When it comes to decimal places, cryptocurrencies are treading into uncharted territory that other markets have never dared — or bothered, for that matter — to go.
On Friday afternoon, Shiba Inu was selling for around $0.00004893 each, while Dogecoin was trading for less than a cent at the start of the year. A Bitcoin can be divided into a satoshi, each of which is this much of the coin: 0.00000001. Then there’s the most bizarre of them all: the wei. That’s 0.000000000000000001, or one quintillionth of an Ether.
The most likely explanations are a mixture of understandable and perplexing.
Penny stocks are popular among retail investors. When a change from one cent to two cents doubles your money, it’s easy to fantasize about huge profits. Even if Shiba Ibu and Dogecoin don’t bring much else to the table, going even smaller rides on the coattails of some long-standing coattails. Who wouldn’t want to spend a million dollars on something? That only costs around $50 with a Shiba Inu.
“You see with a lot of these meme coins, such as Doge and Shiba, retail investors are plowing money into them because they look cheap. There’s a psychological element here, in many cases, where people think, ‘Oh, a whole Bitcoin is $65,000, but one Dogecoin is only 25 cents.’”— Halsey Minor, executive chairman blockchain platform Public Mint
But, aside from the fact that they’re named after crypto pioneers, the rationale for such tiny slivers of Bitcoin, Ether, or Ether’s cousins (smart contracts using the ERC20 standard that also live on the Ethereum blockchain) is harder to explain. Satoshi Nakamoto, the creator of Bitcoin, is the satoshi’s namesake. Wei refers to Wei Dai, a well-known cryptographer.
Why would anyone require a token to be divided to 18 decimal places? There aren’t many compelling reasons, to be sure. Though, theoretically, a token’s value could rise to the point where all those decimal places would be useful. At least in theory.
The problem is that, while numbers can be multiplied indefinitely or divided indefinitely small, computer hardware has finite storage capacity. As a result, some platforms and tokens have chosen to abandon the 18-decimal system. The stablecoin Tether, also known as USDT, is an ERC20 token with only six decimal places. Even so, that’s a lot for a coin that’s supposed to be worth nearly $1.
The end result is decimal precision, which refers to how far to the right of the decimal point different platforms are willing to go. When placing a trade at Kraken, for example, there are limits on how many numbers can be entered.
When it comes to placing an order for a specific amount of a token, forget about the 18-decimal standard for Ethereum-based tokens: Kraken and many other platforms only allow you to order 8 tokens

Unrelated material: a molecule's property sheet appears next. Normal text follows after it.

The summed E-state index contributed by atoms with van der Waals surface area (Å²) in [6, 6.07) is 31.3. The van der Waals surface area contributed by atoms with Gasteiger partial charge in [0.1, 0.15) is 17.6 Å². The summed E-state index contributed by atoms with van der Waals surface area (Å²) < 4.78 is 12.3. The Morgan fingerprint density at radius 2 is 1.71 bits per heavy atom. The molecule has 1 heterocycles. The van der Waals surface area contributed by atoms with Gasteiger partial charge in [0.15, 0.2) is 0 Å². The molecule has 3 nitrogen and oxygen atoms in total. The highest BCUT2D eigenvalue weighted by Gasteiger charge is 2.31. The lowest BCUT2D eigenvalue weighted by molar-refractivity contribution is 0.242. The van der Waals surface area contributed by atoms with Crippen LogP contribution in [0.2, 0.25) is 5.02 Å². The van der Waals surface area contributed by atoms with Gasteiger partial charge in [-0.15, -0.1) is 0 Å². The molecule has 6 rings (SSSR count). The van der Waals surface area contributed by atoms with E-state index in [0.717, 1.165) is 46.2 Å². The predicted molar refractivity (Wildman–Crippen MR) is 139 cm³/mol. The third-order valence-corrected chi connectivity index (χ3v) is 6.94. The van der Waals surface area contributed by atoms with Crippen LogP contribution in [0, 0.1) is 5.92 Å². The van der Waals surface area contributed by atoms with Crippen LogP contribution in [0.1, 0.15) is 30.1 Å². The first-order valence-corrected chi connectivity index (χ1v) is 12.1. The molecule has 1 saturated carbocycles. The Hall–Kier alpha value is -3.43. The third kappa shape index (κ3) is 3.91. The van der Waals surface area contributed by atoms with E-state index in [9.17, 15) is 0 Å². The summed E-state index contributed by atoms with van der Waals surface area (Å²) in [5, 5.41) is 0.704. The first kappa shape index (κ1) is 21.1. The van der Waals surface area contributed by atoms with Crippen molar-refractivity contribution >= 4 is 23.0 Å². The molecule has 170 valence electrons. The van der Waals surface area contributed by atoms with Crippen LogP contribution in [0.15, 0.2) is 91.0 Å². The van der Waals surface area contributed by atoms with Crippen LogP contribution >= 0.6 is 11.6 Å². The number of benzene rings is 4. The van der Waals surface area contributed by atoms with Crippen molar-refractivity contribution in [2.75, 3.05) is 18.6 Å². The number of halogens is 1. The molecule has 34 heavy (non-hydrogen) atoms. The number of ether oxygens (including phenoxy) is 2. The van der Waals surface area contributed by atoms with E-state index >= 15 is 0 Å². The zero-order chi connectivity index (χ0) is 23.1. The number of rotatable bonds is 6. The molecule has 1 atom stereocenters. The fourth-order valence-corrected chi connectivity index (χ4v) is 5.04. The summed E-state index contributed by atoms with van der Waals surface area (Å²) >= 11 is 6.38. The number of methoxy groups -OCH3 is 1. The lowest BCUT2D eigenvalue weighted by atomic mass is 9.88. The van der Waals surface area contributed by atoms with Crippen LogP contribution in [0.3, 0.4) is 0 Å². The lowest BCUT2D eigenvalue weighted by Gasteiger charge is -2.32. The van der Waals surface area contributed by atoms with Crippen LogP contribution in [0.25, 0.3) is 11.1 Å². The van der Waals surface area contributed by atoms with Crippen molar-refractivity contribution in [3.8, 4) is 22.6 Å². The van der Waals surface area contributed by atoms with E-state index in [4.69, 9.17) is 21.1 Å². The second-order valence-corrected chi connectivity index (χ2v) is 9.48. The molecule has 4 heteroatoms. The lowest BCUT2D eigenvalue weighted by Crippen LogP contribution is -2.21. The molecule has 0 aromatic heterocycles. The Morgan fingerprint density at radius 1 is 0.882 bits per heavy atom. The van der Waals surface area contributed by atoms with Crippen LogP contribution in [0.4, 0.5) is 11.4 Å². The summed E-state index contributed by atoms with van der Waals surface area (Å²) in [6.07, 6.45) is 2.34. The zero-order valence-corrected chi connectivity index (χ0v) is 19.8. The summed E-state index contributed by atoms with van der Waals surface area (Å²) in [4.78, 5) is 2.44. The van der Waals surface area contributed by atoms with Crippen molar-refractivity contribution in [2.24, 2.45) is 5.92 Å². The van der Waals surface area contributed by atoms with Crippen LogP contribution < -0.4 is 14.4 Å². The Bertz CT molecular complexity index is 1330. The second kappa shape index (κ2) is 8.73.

And when it comes to coins like Shiba Inu, Dogecoin, and SafeMoon — which is currently trading for $0.00000348 — it’s usually a ridiculously large number to the left of the decimal when it comes to supply that helps create a ridiculously small number to the right when it comes to price.
Shiba Inu began with a one quadrillion supply. To put it another way: 1,000,000,000,000,000.
While half of that was given to Ethereum co-founder Vitalik Buterin, who “burned” the majority of it by sending it to an untraceable wallet, there was still about 500 trillion coins left.
So, in the extremely unlikely event that the coin’s value rose to $1, the total amount in circulation would be worth nearly ten times that of the entire US stock market. According to Jonathan Azeroual, vice president of blockchain asset strategy at crypto exchange platform INX, “retail traders probably aren’t thinking through how unlikely that is.”
Because of this psychological effect, some in the crypto community advocate for quoting satoshi prices rather than full Bitcoin prices. When Bitcoin is $65,000, a satoshi is $0.00065, which is more than 10 times the price of a Shiba Inu.
In addition, subdivisions of a coin are limited to eight decimals on INX. Even so, it’s quite a lot. Starting at the sixth position, you’re dealing with a fraction of Ether worth less than a penny, and you’re deep into “dust” territory — slivers of tokens so small that they can get stuck in wallets due to a lack of value to cover transaction costs.
The crypto world is known for making what once seemed implausible plausible, and vice versa. Azeroual recalls the cautionary tales of the past, when people blew large sums of Bitcoin or Ethereum as payments just to be able to.
For example, in 2010, a man spent 10,000 Bitcoins (approximately $600 million at the time) on two pizzas. You can now get something like 10,000 pizzas for one Bitcoin at some shops.